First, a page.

The Municipal Bureau of Education is participating in all activities related to the development of the research and bears the responsibility of implementing actions to solve identified problems. The implementation, execution, evaluation and the continuity of research depends on that connection and on the responsibility and commitment in the relationship. The partnership has already proven to be a good example of a successful digital inclusion project, and in the second semester of 2007 the group was contacted by another public school under state administration with a diverse spectrum of users and needs: adults excluded from the mainstream education process, returning for another try. There is a significant opportunity to expand the project further and for it be a model for the country in how to implement the information technology initiatives. 

In 2005 Brazil was in 76th place in some measures of its information technology use [4, p. 30], while now in 10th place in the world economy [5] – a visible gap that shows an urgent need for inclusion work. In 2005 only 21% of the country’s citizens had access to the Internet. However, according to The Brazilian Institute of Information on Science and Technology (IBICT) (May 2007) there was an expansion of 39% in Internet access in Brazil during 2006 as well as an increase in the number of digital inclusion points (DIPs) [6]. 

The increasing numbers, though, aren’t enough to guarantee the quality of the processes for spreading these new technologies and their efficient use toward improving knowledge acquisition, requirements for improving quality of life. It is largely agreed that today the building of a genuine information society in Brazil relies on information professionals to facilitate the mediation of information, taking into account and respecting the regional characteristics of the population. The global changes must reach the social majority, addressing their real necessities without harming their uniqueness. 

The partnership I have described is an encouraging step forward that can serve as a model for developing a true information society in Brazil – one that will include more of the population than ever before.

Acknowledgements
This article describes work developed by the new technologies in information group of the information science department at the Universidade Estadual Paulista (UNESP) in Marília, São Paulo State, Brazil. The research group is headed by Dra. Plácida L.V.A.C. Santos, who is also mentor to the participants of the intersemiosis Group, which brings together graduate (“pós-graduação”) and under-graduate (“graduação”) students to implement the research and application work for digital inclusion. The author worked closely with Dra. Santos and with fellow graduate student Aldinar Bottentuit on the projects described here.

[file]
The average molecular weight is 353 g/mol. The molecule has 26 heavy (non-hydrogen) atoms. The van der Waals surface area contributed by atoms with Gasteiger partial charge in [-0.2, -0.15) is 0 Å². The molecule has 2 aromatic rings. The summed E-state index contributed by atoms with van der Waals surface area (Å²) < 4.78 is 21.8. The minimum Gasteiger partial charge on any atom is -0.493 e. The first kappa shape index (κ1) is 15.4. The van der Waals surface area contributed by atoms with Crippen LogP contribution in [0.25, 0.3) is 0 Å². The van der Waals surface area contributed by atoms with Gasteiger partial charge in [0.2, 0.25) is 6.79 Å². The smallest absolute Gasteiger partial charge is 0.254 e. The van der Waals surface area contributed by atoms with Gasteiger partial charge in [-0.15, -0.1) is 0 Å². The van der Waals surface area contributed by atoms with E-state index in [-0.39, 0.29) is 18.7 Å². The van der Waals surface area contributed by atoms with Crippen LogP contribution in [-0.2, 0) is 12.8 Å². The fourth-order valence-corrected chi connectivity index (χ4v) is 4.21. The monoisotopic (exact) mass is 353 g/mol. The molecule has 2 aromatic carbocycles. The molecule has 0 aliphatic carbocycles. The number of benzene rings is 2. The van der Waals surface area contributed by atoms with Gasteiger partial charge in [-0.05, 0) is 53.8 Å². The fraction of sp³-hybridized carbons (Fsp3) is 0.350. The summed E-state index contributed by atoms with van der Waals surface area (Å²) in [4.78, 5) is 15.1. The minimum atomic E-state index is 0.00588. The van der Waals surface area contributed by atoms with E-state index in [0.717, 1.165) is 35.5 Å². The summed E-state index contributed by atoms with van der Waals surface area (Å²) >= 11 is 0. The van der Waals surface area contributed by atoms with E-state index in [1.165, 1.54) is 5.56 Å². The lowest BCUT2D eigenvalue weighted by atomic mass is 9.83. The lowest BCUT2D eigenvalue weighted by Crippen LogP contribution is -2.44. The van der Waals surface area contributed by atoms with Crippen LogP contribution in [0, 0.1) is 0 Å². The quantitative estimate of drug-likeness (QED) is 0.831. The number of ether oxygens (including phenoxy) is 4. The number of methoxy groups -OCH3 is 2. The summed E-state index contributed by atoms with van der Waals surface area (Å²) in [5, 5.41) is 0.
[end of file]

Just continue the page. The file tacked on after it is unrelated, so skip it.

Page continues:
Resources Mentioned in the Article
[1] Ministério da Ciência e Tecnologia (Brasil). (2000, September). Sociedade da Informação no Brasil - Livro verde. Brasilia DF: The Ministry. Retrieved December 7, 2007, from www.mct.gov.br/index.php/content/view/18878.html.

[2] Ministério da Ciência e Tecnologia (Brasil). (2002, July). Estudos jurídicos sobre a limitação da publicidade institucional no período que antecede os pleitos - "Livro branco." Brasilia DF: The Ministry. Retrieved December 7, 2007, from http://acessibilidade.mct.gov.br/index.php/content/view/10836.html.

[3] Instituto Brasileiro de Informação em Ciência e Tecnologia. (2007, May 3). Noticias: Ibict divulga Mapa da Inclusão Digital no Brasil. Brasilia, DF. The Institute. Retrieved December 7, 2007, from www.ibict.br/noticia.php?id=387. The map and accompanying statistics are available from the Institute’s Inclusão Digital site at http://inclusao.ibict.br.

[4] Waiselfisz, J. J. (2007, May). Lapiz, borracha e teclado: Tecnología da Informação na educação: Brasil e América Latina. Brasilia, DF: Rede de Informação Tecnológica Latino-Americano (RITLA), Instituto Sangari e Ministério da Educação. Retrieved December 10, 2007, from www.ritla.net.

[5] Dary, P. N., & Sorondo, F.B. (2007, May 25). A nova metodologia de cálculo do PIB: Brasil a 10ª Economia Mundial – e o desenvolvimento econômico? Brasilia, DF: Conselho Federal de Economia (COFECON). Retrieved December 10, 2007, from www.cofecon.org.br.

[6] Instituto Brasileiro de Informação em Ciência e Tecnologia. (2007, May). Mapa da Inclusão Digital no Brasil. Brasilia, DF: The Institute. Retrieved Decmber 7, 2007, from http://inclusao.ibict.br.